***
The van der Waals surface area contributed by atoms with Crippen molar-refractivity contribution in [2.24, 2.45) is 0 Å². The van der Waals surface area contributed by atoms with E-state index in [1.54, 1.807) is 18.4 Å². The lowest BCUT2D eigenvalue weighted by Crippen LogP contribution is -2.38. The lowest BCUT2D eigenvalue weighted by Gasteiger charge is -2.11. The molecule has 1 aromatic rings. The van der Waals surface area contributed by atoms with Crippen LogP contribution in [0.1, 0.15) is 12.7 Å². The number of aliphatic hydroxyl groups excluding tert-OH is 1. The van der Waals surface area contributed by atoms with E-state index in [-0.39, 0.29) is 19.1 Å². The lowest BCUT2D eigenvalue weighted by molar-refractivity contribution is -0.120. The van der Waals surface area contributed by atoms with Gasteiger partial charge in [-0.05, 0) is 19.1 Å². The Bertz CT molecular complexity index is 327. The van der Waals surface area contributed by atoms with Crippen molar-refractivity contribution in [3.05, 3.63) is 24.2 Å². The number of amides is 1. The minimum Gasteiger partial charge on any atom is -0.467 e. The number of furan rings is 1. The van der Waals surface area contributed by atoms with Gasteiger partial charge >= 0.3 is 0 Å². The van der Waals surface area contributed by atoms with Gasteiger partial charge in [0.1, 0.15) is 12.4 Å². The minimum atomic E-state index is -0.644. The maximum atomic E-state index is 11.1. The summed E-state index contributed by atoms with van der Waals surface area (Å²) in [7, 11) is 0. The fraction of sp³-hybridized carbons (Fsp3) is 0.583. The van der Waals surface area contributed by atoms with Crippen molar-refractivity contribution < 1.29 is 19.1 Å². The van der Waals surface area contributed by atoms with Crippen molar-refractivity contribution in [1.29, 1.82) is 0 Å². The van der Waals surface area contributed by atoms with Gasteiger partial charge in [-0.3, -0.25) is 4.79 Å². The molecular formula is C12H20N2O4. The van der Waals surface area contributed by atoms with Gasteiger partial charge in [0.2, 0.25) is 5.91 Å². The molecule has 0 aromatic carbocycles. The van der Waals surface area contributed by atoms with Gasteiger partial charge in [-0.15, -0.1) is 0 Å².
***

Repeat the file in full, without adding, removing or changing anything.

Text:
The van der Waals surface area contributed by atoms with Crippen molar-refractivity contribution in [2.24, 2.45) is 0 Å². The van der Waals surface area contributed by atoms with E-state index in [1.54, 1.807) is 18.4 Å². The lowest BCUT2D eigenvalue weighted by Crippen LogP contribution is -2.38. The lowest BCUT2D eigenvalue weighted by Gasteiger charge is -2.11. The molecule has 1 aromatic rings. The van der Waals surface area contributed by atoms with Crippen LogP contribution in [0.1, 0.15) is 12.7 Å². The number of aliphatic hydroxyl groups excluding tert-OH is 1. The van der Waals surface area contributed by atoms with E-state index in [-0.39, 0.29) is 19.1 Å². The lowest BCUT2D eigenvalue weighted by molar-refractivity contribution is -0.120. The van der Waals surface area contributed by atoms with Gasteiger partial charge in [-0.05, 0) is 19.1 Å². The Bertz CT molecular complexity index is 327. The van der Waals surface area contributed by atoms with Crippen molar-refractivity contribution in [3.05, 3.63) is 24.2 Å². The number of amides is 1. The minimum Gasteiger partial charge on any atom is -0.467 e. The number of furan rings is 1. The van der Waals surface area contributed by atoms with Gasteiger partial charge >= 0.3 is 0 Å². The van der Waals surface area contributed by atoms with Gasteiger partial charge in [0.1, 0.15) is 12.4 Å². The minimum atomic E-state index is -0.644. The maximum atomic E-state index is 11.1. The summed E-state index contributed by atoms with van der Waals surface area (Å²) in [7, 11) is 0. The fraction of sp³-hybridized carbons (Fsp3) is 0.583. The van der Waals surface area contributed by atoms with Crippen molar-refractivity contribution < 1.29 is 19.1 Å². The van der Waals surface area contributed by atoms with Crippen molar-refractivity contribution in [1.29, 1.82) is 0 Å². The van der Waals surface area contributed by atoms with Gasteiger partial charge in [-0.3, -0.25) is 4.79 Å². The molecular formula is C12H20N2O4. The van der Waals surface area contributed by atoms with Gasteiger partial charge in [0.2, 0.25) is 5.91 Å². The molecule has 0 aromatic carbocycles. The van der Waals surface area contributed by atoms with Gasteiger partial charge in [-0.15, -0.1) is 0 Å².